Vergil in the Middle Ages
Domenico Comparetti

Translated by E.F.M. Benecke

With a new introduction by Jan M. Ziolkowski


From its first complete Italian printing in 1872 up to the present day, Domenico Comparetti's Vergil in the Middle Ages has been acknowledged as a masterpiece, regarded by some critics as "a true and proper history of European consciousness from antiquity to Dante." Treating Vergil's poetry as a foundation of Latin European identity, Comparetti seeks to give a complete history of the medieval conception of the preeminent poet. Scholars of the time had transformed Vergil into a sage and a seer, a type of universal philosopher--even a Christian poet and a guide of a Christian poet. In the mid-twelfth century, there surfaced legends that converted Vergil into a magician, endowing him with supernatural powers. Comparetti explores the ongoing interest in Vergil's poetry as it appeared in popular folklore and legends as well as in medieval classical scholarship. This great synthesizing work, which has been unavailable for over twenty years, is now back in print, based on E.F.M. Benecke's 1895 translation of the Italian second edition.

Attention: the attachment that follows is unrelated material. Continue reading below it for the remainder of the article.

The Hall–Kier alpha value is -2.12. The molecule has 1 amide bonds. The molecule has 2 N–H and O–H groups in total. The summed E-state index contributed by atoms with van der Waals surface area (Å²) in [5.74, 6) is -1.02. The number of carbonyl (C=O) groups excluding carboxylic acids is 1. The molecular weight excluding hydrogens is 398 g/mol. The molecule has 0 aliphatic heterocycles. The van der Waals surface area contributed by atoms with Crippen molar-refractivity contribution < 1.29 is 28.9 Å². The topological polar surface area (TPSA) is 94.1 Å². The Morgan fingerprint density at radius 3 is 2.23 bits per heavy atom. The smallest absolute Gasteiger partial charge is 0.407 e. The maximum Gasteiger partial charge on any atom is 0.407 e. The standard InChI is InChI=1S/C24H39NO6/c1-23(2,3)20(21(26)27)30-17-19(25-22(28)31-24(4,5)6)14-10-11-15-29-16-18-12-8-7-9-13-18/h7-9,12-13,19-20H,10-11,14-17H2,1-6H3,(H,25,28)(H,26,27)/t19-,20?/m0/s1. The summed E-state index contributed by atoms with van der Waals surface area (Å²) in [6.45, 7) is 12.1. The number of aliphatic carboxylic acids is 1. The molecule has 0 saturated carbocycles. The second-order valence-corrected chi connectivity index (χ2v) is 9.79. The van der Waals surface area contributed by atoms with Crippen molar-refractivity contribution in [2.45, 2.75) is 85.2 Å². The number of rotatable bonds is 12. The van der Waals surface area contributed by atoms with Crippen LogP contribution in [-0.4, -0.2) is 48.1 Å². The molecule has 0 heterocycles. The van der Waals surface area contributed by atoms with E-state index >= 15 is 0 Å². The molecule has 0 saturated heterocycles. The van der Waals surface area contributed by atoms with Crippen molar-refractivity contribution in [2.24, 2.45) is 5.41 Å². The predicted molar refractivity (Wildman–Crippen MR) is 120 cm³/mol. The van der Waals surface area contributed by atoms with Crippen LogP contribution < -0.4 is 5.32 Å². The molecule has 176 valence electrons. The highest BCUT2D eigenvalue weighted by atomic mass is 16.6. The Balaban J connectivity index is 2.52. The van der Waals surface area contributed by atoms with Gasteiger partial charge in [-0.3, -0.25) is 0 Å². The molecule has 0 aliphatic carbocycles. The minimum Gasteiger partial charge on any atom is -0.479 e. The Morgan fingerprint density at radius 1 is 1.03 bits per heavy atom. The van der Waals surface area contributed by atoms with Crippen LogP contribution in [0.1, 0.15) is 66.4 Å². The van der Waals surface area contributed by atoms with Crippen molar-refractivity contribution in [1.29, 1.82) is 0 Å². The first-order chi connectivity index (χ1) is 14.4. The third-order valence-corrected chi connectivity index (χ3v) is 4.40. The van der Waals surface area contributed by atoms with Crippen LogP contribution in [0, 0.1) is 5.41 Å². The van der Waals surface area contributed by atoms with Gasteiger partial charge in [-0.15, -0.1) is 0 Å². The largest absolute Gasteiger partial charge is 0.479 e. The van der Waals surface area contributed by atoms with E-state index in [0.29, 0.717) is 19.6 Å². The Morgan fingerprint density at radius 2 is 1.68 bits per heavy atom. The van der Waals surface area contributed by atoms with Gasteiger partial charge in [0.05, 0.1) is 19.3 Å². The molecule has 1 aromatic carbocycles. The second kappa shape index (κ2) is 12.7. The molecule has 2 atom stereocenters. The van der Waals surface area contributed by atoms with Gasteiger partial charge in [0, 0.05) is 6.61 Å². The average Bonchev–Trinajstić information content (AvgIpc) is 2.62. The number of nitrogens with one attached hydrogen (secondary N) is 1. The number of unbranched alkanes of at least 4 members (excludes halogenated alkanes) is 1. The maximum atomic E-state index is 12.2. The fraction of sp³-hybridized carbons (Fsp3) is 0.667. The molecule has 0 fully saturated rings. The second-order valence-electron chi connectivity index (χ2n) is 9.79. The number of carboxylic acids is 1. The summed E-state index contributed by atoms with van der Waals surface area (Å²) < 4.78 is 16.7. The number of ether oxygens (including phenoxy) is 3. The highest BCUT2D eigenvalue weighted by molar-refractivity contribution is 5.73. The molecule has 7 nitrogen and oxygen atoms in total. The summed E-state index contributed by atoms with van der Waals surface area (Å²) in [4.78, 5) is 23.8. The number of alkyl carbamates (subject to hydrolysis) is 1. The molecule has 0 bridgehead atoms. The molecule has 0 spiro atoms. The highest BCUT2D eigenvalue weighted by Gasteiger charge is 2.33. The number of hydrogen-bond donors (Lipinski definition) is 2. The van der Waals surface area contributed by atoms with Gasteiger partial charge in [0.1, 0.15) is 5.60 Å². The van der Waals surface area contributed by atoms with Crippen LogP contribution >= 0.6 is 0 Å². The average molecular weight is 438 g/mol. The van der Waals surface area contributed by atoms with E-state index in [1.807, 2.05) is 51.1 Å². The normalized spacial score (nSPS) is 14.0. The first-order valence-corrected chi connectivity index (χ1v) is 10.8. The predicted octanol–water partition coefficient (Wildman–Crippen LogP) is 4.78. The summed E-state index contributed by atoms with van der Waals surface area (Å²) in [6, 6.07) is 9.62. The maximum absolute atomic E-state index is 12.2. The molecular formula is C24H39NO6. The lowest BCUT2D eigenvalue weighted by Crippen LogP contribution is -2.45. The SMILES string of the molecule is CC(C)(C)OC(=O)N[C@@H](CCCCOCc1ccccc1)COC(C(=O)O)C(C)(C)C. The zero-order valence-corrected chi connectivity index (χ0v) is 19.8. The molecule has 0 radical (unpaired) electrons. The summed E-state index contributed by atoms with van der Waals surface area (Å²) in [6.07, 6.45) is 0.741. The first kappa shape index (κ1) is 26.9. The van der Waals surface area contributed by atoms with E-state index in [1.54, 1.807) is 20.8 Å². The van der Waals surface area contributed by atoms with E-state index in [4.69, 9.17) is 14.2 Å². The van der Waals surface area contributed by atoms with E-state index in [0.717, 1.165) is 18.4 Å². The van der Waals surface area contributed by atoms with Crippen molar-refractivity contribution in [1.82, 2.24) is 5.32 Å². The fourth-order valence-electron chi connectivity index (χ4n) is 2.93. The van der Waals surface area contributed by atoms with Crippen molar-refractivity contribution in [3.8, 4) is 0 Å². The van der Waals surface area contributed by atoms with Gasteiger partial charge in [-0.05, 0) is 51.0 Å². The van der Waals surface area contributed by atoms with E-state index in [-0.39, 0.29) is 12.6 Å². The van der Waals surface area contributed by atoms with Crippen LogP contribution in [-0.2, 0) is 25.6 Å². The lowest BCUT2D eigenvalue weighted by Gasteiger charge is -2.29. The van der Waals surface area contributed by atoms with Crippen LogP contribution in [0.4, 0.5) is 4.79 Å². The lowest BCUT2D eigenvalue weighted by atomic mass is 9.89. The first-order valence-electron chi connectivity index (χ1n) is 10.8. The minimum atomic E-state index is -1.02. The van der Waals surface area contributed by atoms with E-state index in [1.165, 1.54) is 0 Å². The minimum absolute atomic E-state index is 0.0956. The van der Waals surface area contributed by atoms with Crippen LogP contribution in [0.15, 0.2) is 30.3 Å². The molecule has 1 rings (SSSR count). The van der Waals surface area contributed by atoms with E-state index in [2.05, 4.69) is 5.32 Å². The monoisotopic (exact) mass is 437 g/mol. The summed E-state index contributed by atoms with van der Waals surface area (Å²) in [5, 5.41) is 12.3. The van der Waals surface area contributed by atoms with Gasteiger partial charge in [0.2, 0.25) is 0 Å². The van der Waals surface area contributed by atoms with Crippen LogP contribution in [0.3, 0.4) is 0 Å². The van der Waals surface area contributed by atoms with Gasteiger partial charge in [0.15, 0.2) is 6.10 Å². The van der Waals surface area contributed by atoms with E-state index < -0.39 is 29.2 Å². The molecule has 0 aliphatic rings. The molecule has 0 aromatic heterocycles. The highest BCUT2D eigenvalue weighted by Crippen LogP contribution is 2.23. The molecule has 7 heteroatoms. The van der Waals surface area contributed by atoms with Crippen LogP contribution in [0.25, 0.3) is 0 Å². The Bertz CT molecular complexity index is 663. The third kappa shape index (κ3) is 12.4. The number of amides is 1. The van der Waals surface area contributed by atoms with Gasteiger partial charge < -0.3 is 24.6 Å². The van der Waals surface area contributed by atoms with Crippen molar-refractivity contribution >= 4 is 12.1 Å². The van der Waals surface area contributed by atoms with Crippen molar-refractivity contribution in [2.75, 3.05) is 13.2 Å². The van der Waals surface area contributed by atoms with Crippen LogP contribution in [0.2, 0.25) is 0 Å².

Comparetti begins with the period in which Vergil lived and goes on to evaluate how the later images, particularly the legends, of Vergil coincide with the more scholarly accounts of his life. The result is a grand sweep of literary history from the first century B.C.E. through the end of the Middle Ages, with implications for the nineteenth century and the rise of Italian nationalism.

Domenico Comparetti (1835-1927) was a professor of French literature at the University of Florence. He ranks with Auerbach and Curtius as one of the great synthesizing scholars of classical literature and its survival in popular and learned traditions. Jan M. Ziolkowski is Professor of Medieval Latin and of Comparative Literature at Harvard University.